People come and go. We’ve been at the Haridwar train station for over two hours now, having arrived early on a bus from Rishikesh. It was the smallest bus we’ve been on, or rather, the bus with the smallest, most uncomfortable seats. And this is saying a lot. We’ve been to India three times now, and altogether, this is our thirteenth month. We just finished a month-long yoga teacher training course and are on our way to Dharamsala, high up in the Himalayas, where we plan to do some intense meditation. We’re on the waiting list for a 10 day silent retreat. You do a lot of waiting in India. Most of the time it’s worth the wait.
For a month we’ve been sequestered in a yoga hall with five other students and our guru-ji (respected teacher), a Ph.D in yoga and a brilliant practitioner. We’ve been, for the most part, removed from India at large. Except for the occasional run-in on our few days off with other tourists, a self-proclaimed schizophrenic seeking rupees and a persistent drum seller on the main drag, we have been breathing clean air, eating sattvic (yogic, pure vegetarian) food and sleeping early. All this is a startling contrast to the two months of our trip prior to arriving in the safe haven of Rishikesh’s vast mountains and yoga spaces.
Being back in the real India is a bit of a shock, and nothing is more shockingly Indian than its train stations, thronging and humming with life 24 hours a day. Everyone has their own space but everyone watches each other. People eat, spit, sleep, talk, stare, fight and basically live their lives right out there in the open, despite, or maybe because of the crowds. It’s miraculous even as it’s exhausting. I look up and see someone I’m sure is Caucasion, only he’s in full Indian garb and has the casual confidence of a local. The albinos here always remind me how readily we recognize – and judge – people by the colour of their skin, with all the horrible things this implies.
To my right, an old man sits in an effortless half-lotus potion. There’s bright pink dye running down the back of his white shirt, dried now, and he wears a pink scarf that doesn’t seem to be the source of the dye problem, this time anyway. Ladies chat together on one bench and men on another, always separate, always preferring the company of their own, directly in front of my view. It’s the man between these two benches, by a post that he has claimed, who catches my attention and captivates me the most.
He arrives with a wooden stick and a bag, and sits for awhile, leaning against the post. A great struggle begins. He’s gotten it into his head to remove the contents of his bag. It’s a tight fit and the stuff doesn’t come out easily. But the man’s resilient. He bends over the bag; this doesn’t seem easy for him. He’s an older man, at least 60 in my estimation, though it’s hard to tell here sometimes. He wears a long-sleeved, pale yellow shirt in the Indian style, long and loose, and a white cloth as his pants, or skirt. His scuffed black sandals are neatly stacked by the post. He’s rather meticulous, I can tell. He stands on another mat made from faulty goods packaging – crinkly and shiny, these are common seating aids at train stations; people sell them here for a few rupees apiece at most of the stations I’ve been to.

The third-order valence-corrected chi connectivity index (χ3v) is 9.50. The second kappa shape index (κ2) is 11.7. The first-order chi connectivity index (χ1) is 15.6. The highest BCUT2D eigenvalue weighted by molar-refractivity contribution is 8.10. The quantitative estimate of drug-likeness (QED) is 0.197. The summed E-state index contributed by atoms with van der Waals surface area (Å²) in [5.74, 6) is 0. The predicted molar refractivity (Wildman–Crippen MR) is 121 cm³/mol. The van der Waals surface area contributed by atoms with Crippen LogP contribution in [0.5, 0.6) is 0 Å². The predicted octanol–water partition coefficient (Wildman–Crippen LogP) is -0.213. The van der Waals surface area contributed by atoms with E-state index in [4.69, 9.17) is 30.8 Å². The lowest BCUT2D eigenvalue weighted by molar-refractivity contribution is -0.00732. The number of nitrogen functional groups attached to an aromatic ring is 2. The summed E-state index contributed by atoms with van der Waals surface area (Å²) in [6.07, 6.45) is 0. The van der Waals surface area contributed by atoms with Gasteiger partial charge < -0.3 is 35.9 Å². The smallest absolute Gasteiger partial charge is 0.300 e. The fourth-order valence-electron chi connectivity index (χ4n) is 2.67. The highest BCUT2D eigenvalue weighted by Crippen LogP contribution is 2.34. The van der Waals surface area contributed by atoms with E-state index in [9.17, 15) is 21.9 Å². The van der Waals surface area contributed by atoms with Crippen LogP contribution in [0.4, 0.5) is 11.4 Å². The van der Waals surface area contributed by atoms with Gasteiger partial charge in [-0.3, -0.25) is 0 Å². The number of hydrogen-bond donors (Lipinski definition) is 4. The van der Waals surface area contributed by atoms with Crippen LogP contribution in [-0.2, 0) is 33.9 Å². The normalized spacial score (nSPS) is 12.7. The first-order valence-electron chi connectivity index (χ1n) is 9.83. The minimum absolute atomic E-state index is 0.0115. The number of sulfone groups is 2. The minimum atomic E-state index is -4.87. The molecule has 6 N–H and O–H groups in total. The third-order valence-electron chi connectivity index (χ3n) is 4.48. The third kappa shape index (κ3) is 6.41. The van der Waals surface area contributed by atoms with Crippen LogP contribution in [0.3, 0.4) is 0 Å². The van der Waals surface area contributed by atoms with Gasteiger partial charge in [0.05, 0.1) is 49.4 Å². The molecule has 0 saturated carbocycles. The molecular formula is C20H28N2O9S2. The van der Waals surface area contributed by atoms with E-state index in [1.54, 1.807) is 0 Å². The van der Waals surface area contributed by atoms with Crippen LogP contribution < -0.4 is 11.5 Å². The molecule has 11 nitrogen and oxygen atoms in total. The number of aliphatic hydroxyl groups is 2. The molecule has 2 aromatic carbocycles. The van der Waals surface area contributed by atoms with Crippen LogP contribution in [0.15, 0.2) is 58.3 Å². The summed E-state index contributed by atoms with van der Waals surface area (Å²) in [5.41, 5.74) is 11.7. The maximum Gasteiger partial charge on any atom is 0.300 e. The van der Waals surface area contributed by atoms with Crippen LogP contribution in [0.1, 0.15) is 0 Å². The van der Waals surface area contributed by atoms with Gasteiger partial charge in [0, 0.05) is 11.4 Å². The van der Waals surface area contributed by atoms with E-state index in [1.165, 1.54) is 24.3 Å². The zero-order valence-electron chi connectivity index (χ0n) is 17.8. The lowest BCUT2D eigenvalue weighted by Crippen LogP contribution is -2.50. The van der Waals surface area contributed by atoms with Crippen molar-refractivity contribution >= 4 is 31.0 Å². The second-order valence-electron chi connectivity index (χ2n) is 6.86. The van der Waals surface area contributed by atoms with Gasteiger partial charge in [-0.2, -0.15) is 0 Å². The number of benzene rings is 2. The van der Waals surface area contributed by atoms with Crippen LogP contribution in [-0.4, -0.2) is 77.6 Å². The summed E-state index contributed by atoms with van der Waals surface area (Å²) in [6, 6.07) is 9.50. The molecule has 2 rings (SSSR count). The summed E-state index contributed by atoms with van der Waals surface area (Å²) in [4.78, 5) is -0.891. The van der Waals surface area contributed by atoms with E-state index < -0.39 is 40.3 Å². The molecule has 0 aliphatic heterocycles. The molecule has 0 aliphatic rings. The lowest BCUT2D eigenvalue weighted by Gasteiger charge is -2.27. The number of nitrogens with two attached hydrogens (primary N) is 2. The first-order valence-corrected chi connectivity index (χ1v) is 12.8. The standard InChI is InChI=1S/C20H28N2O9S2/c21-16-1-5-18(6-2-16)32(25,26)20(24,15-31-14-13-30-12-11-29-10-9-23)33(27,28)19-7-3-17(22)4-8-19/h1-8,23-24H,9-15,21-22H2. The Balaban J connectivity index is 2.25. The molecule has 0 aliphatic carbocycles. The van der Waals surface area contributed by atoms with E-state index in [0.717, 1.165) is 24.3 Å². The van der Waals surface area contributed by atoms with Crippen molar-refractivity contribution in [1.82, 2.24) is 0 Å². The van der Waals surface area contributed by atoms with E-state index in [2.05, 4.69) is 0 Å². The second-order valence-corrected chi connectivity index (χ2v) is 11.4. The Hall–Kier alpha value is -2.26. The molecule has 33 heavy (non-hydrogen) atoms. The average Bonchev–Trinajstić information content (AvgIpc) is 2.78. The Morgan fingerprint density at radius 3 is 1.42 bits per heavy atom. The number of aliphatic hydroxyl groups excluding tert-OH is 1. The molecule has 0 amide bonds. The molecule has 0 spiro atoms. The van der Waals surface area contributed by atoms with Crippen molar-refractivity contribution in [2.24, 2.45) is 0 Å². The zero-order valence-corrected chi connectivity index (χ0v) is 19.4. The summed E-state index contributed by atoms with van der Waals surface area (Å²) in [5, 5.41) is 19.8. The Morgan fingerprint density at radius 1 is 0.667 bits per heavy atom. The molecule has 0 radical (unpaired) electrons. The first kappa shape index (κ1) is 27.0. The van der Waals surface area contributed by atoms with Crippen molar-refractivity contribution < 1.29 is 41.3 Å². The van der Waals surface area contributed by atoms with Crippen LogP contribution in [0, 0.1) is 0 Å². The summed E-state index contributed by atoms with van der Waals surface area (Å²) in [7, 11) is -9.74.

The man struggles with the bag for a long time. His fingers shake and he doesn’t seem too stable. I want to help him but something stops me. He has a pride about him, a fierce independence that’s familiar to me but I’m not sure from where. Does he remind me of the many older, homeless Indians I’ve seen who have to fend for themselves in adverse circumstances? Is it my grandmother he’s recalling, who resisted help at every turn as she aged and succumbed to eventual mental illness? Is it both, and this man is bridging cultures, worlds for me? There’s something so sad about this struggle he’s engaged in. You almost never see people on their own here. People move, breathe, congregate and travel in packs (the homeless notwithstanding and, tragically, even here, they are not as visible as the rest). As I write this, a family nearby numbers seven – five of them are on two adjoining benches and two sit on the ground in front of the rest with the luggage, on a pink and white cloth. It’s so common to see large families travelling together that the old man’s solitude is striking in contrast.